Guest blogger Jeff Gold is a Sr. Search Strategist for a Fortune 500 travel site, and a co-founder of Reef Light Interactive, a Washington DC based web design and search agency.
I’ve been the in-house SEO for a Fortune 500 travel website for the past 6 years, and in that time I’ve gained valuable insights into how large organizations work, the benefits of doing enterprise-level SEO, and the challenges it presents. As with everything in life, there are both positive and negative aspects to optimizing enterprise level domains for search.
I wanted to share these insights so that it generates more discussion and sharing within the enterprise SEO community. While the SEO blogs of the world are fantastic, they are more geared towards webmasters that have the ability to implement a lot of these changes, i.e. they have buy-in from management, are one man shops, have total control over their sites, etc. They are great resources for cutting edge knowledge, but don’t address a lot of the topics related to doing SEO for large organizations, huge websites, and in a bureaucracy.
The Good News for Enterprise SEO: We are well funded
Let’s start with the good news. One of the biggest benefits is, to put it simply, money. In my experience, SEO is a well respected marketing channel within many large companies, driving an enormous amount of traffic, bookings and revenue. For this reason, many teams are given ample resources to pursue a variety of SEO tactics. Again this is true of my experience and may not hold true for everyone.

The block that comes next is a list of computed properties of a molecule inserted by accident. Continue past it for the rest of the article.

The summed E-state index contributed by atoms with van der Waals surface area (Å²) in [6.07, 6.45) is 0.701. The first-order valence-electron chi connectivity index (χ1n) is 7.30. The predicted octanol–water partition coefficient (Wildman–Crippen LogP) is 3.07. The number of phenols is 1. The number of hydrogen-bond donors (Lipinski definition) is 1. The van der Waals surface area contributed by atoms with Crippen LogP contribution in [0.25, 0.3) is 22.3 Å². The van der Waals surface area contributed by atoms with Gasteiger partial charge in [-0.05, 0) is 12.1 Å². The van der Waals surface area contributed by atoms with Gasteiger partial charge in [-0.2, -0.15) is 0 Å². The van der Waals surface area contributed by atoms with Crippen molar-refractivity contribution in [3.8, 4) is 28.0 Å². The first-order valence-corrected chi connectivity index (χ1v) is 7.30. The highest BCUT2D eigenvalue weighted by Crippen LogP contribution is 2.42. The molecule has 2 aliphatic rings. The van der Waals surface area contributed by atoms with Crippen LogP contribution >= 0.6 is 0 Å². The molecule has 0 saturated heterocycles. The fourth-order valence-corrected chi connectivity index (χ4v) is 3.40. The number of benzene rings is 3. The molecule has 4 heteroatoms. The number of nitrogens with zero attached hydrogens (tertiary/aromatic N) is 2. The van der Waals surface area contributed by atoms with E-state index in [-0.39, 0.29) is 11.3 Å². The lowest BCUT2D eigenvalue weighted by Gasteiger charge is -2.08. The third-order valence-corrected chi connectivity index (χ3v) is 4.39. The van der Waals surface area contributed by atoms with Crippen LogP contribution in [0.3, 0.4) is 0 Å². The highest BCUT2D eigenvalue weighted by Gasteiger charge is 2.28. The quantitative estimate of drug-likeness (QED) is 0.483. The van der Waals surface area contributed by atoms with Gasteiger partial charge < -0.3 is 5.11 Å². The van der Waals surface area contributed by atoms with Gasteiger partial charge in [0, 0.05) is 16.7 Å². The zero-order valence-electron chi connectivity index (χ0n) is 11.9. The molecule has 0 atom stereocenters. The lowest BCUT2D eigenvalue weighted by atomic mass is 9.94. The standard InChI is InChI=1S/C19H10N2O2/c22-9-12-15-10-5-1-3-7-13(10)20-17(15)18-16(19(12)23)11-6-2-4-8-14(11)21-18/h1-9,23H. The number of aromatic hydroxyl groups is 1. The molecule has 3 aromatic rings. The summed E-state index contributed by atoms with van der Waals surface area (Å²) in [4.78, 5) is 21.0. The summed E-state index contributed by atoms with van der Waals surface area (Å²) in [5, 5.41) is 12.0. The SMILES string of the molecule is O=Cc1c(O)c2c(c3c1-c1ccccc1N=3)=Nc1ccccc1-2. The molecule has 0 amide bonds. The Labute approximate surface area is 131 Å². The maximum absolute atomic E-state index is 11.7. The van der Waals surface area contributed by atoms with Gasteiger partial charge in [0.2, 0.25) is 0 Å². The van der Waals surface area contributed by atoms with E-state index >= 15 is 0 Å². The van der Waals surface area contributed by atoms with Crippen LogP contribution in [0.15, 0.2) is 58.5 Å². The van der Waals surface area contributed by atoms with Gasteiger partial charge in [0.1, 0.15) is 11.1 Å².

While SEO is the most democratic marketing channel – i.e. the site with the biggest budget doesn’t necessarily win – it certainly does give sites an advantage of testing — and testing is the key to SEO. It allows them to create high value content, optimize thousands of pages, develop useful, link-worthy functionality, and retain the best SEO minds to focus on a site.
Aaand, Domain Strength Helps, too
The other key benefit of doing SEO for an enterprise domain is…well…the domain itself. Large domains have hundreds of thousands of indexed pages. Their domain age makes them more trusted- several have been around since the mid nineties. They have millions of external links. Their intrinsic domain authority/trust is basically built-in, super charged SEO. They can launch a new page on the domain, and if it is well linked to within the site, it’ll be crawled, indexed, and ranking within hours. That’s a big if though…
But It’s Not All Fun and Games
Which brings us to the challenges of optimizing a large company’s site. I’m not going to throw anyone under the bus here, if that’s what you’re looking for. The biggest challenge is because they are large organizations. They have the inconsistent communication, bureaucratic decision making, and varied interests inherent in large organizations.
Department Wide Communication Ain’t Easy
Let’s start with communication. Large companies can have hundreds of people working in just their corporate “.com” departments. All of these people are working on projects that touch the site in one fashion or another. Whether it’s launching new content pages, redesigning templates, or building new functionality, SEO teams are not always in the loop 100%. This means they have to be diligent in staying on top of new projects, spreading the gospel of SEO and the need for a holistic content and keyword strategy when projects are being worked on, and going back and optimizing pages that have already launched but slipped through the cracks. The onus is on the SEO team to be their most vocal evangelists, and to ingrain SEO into the DNA of everyone that touches the site.
Spreading the SEO Bug